— If you have any non-Gmail email account (including your own domain-based email account), are you aware what happens when you reply to anyone who sends an email message to you from their Gmail account? That’s right, the text in the originating message as well as the text in YOUR message are auto-scanned and analyzed upon passing through the Gmail servers. The results are added to your Google profile that is indexed under your own email address, and then utilized for ad profiling and and any other marketing purposes they see fit to use.

        — Contacts stored in a Gmail account are used for profiling and association with Google-indexed accounts (including non-Gmail accounts).

        — The videos you watch on YouTube are also added to your profile.

        — Let’s be clear: Even if you don’t have a Gmail account, you have a Google profile from using Google search, watching YouTube, or exchanging an email with someone who uses a Gmail account.

        — All of this information is retained forever by Google.

        None of this is paranoid conspiracy theory; it’s simply the way Google does business. And the overwhelming majority of people worldwide seem to have gladly accepted it.

  4. Consumers simply love “free” stuff. Google offers and consumers jump on it. That’s not Google’s fault. Wall Street loves the idea because it quickly increases market share for a company and that’s what investors seem to like. On the other hand, Apple tries to best monetize their services from the start and although Apple makes money, Wall Street criticizes Apple for not getting enough market share. Wall Street always has this idea that when a company has major market share, they’ll eventually be able to monetize their services and huge profits will roll in.

    However, I think those consumers looking for freebies will balk if they eventually have to pay. Google has to find ways to monetize by invading privacy and that’s becoming quite risky. Apple needs to stir up the consumer to be aware that Google will use their data. That’s definitely something Apple can lobby against, invasion of privacy.

    Meanwhile, the news media will be gleefully supporting free Google Photos against Apple’s “costly” iCloud Photo Library and, of course, Google will come out looking like the big winner and Apple will become the Evil Empire.

      1. I think you missed magnificent 7’s point… He is simply expressing the misguided love of wall street for market share… And its bewildering hammering of Apple despite its focus on quality and real revenue.

  5. I honestly don’t think Apple is worried that users might switch to Google’s services. Sure, Apple wants to provide a great service to their customers, but this a back and forth game and photo libraries can be huge. People aren’t generally going to up and switch from one service to another because of a few features. Most will stick with their current work flow.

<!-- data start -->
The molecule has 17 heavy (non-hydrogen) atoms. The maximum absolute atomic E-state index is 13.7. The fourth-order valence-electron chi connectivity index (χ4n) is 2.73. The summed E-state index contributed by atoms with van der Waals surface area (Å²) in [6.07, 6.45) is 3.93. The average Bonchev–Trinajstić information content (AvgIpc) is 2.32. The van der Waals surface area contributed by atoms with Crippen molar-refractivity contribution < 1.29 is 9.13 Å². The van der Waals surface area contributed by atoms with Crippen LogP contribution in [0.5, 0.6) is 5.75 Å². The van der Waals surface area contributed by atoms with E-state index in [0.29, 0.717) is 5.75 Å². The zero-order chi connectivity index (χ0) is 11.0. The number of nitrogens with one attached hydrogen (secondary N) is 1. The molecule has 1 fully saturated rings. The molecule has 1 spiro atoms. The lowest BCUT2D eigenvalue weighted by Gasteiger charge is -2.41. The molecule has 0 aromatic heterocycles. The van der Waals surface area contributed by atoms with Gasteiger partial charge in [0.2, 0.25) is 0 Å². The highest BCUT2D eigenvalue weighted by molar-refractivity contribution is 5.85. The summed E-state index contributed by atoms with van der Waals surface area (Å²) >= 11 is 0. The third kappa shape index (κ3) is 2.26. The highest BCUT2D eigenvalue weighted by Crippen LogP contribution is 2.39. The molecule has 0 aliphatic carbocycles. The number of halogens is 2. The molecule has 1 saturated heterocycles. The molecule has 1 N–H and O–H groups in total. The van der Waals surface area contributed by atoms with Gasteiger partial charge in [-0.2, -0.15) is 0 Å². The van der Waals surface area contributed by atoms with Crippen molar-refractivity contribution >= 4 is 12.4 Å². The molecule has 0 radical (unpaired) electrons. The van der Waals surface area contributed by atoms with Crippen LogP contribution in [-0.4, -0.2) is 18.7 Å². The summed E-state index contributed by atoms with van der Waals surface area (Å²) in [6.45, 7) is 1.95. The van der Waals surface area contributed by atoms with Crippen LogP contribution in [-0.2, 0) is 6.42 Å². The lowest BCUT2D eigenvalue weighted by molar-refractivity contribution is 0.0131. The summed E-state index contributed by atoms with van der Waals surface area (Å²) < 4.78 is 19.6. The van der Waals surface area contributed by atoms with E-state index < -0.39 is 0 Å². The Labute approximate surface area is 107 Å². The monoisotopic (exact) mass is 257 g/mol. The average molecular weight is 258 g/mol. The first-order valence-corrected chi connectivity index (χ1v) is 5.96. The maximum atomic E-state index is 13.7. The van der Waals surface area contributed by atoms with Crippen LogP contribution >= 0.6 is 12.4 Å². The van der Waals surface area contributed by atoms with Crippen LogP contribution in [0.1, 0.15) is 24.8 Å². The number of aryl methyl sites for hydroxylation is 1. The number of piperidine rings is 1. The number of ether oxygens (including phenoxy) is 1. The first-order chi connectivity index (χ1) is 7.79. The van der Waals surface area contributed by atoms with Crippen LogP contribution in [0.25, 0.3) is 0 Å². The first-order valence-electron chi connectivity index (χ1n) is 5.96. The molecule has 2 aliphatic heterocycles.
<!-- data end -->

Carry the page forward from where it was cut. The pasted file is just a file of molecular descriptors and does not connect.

I don’t use iCloud for data storage except syncing purposes, so the free storage limit doesn’t bother me. Of course, I have an iMac that I keep all my data on, but I do understand that there’s a lot of people out there who don’t and probably need the “cloud” (then again there’s probably a lot more who don’t use anything at all and never back up their iPhone or iPad).

    Personally I believe, as Apple brings more and more data centers online, their free cloud storage limits will increase as will the capabilities of all its services.

    People tend to forget that Apple is still fairly new to all of this; 5 years ago they had only one data center located in Newark, CA and it was a fairly small facility.

    Over the past 5 years they’ve managed to expand by an order of magnitude, probably more so than any other company;

    1. Maiden, NC
    2. Prineville, OR
    3. Reno, NV
    4. Mesa, AZ (under construction)
    5. Hong Kong
    6. Mainland China (joint partnership with China Telecom)
    7. Ireland (planned)
    8. Denmark (planned)

  6. There Is No Such Thing As A Free Lunch- someone always pays.

    Likewise, if you are not paying for it online you are the product. This week it was announced that Instagram is about to be flooded with ads in case you did not know.

    I feel the same way about paying for content as I do about buying music: music worth listening to is worth buying and online services worth having cost something.

    The choices are essentially these:
    1- Pay for it
    2- Be data mined and sold for profit
    3- Be assaulted with a blizzard of ads
    4- Some combination of the options above.

    My preference is to be as ad free as possible- I have no objection to paying for stuff. Your mileage may vary.

  7. Furthermore, I’d like to say, I actually don’t have a problem with Google data mining and profiling their users – those people agreed to it in order to use a free service. What do I care? I just stay away from it all.

    That collecting of data will allow them to offer features and services that Apple will possibly never be able to match simply because they don’t have access to the data – it’s encrypted by the end user.

    1. Google has prediction tools. Let’s say Google and their “partners” determine that you are recently divorced, have cancer and just lost your job. What are the chances that you will break some laws like sell illegal drugs or rob a bank? Everywhere time you step outside your home you will be watched like a hawk. Good luck getting a drink at the local bar because if you drive a vehicle you will be stopped and harassed. Maybe one day it will be determined that you are too much of a risk and just be eliminated by any number of “subtle” methods.

  8. It is great to see this issue brought to the forefront because ultimately it is THE differentiator between Apple ecosystem and google ecosystem. MDN take is spot on. Great to see the agreement in the forum.
    The next battle is home automation- and who do you want to bring into your living room, kitchen and personal space? Who do you want knowing when you wake, eat, leave and return home etc?…

  9. And, if you recall, they said the same thing when they bought Nest. “We have no plans to change any way that Nest collects user information, and the use of that data will be the same as it was when Nest was a stand alone company.” Then a few months later Google announced that they were going to integrate all of the data from every Nest user into their overall user data management schemes.

    Sure, they won’t use your photo or video imagery — until they decide to do so. Which, given Google’s past history, will likely be within the next year or so.

  10. Google SAYS in its privacy policy regarding all their photo services that they might use the data they gather from your uploads etc for advertizing purposes. What more do they need to say to PROVE they will violate your privacy. NOTHING is new with that, just more pervasive.

  11. Maybe Apple should just make most services free. It’s not like they need the cash, right? That would drive a big wedge in other free services. So Apple, put up or shut up. We all know your love of cash.